Who won the first TV debate between Democratic Party presidential hopefuls: Bernie Sanders or Hillary Clinton? Almost to a person
the establishment pundits plumped for Clinton
. She was “the clear victor” according to the New York Times, while the Guardian, the Boston Globe, Time and CNN also said she won.
Yet all the public opinion polls
showed that Sanders was the overwhelming winner,
with the viewers warming to his trenchant attack on vested interests.
How did media commentators (even from the liberal press) get it so wrong? I am reminded of the words from an early Bob Dylan song,
Ballad of a Thin Man
: “You try so hard, but you don’t understand… because something is happening here but you don’t know what it is, do you, Mr Jones?”
What these pundits don’t understand is that that millions of Americans are rejecting a political system beholden to corporate interests and will support a candidate like Sanders who is putting the people’s interests first.
It’s not “politics as usual”, simply with the prospect of one liberal-sounding politician (Clinton) replacing another (Obama) but little really changing.
Sanders won the debate by challenging the neo-liberal economic orthodoxy. He opposed the TPPA, targeted the rich with higher taxes, promised electoral finance reform, and said he would break up the big banks. With extra money in the treasury he would provide all Americans with medicare, free tertiary tuition and paid parental leave. Taking a pro-union stance he supported pay equity and a $15 minimum wage. He was also strong on human rights, opposing mass NSA surveillance, supporting the legalization of recreational marijuana, and attacking the racist criminal justice system.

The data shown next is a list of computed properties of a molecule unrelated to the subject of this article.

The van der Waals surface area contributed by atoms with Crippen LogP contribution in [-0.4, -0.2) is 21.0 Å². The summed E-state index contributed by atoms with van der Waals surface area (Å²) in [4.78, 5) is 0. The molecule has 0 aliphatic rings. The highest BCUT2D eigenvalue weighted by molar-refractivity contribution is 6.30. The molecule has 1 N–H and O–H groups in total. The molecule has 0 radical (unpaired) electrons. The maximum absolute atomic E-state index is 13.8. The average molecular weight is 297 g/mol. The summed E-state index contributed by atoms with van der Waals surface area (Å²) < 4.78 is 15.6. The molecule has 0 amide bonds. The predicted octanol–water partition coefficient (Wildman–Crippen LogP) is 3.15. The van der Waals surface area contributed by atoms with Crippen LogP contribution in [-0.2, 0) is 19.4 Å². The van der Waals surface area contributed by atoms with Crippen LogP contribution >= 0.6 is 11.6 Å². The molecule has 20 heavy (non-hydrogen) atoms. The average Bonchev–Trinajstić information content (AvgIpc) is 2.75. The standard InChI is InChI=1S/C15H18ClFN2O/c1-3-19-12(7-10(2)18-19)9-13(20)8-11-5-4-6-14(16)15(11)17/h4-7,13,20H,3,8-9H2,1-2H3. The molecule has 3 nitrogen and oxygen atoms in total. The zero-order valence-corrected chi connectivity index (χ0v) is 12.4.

The most important thing about Bernie Sanders (as it is about Jeremy Corbyn) is that he is not just a “vote for me” politician. His final comment in the debate was that “nobody up here [on the stage]… can address the many crises facing our country unless millions of people begin to stand up to the billionaire class that has so much power over our economic and political life.” This is starting to happen in America with active support for the Sanders campaign growing by the day, particularly among young people.
Jeremy Corbyn won the leadership of the British Labour Party with the same message, for the people themselves to step forward. Hundreds of thousands joined the Labour Party to support him, and are being encouraged to stay involved to shift the party to the left.
When he entered the Labour leadership race, Corbyn was disparaged as a “hard left” outsider. But he won. Sanders is now
disparaged for identifying himself as a “democratic socialist”
. No-one with that label can win in America, the pundits all declare. Maybe, maybe not. Sanders will have all the corporate-controlled media against him. But don’t forget about the people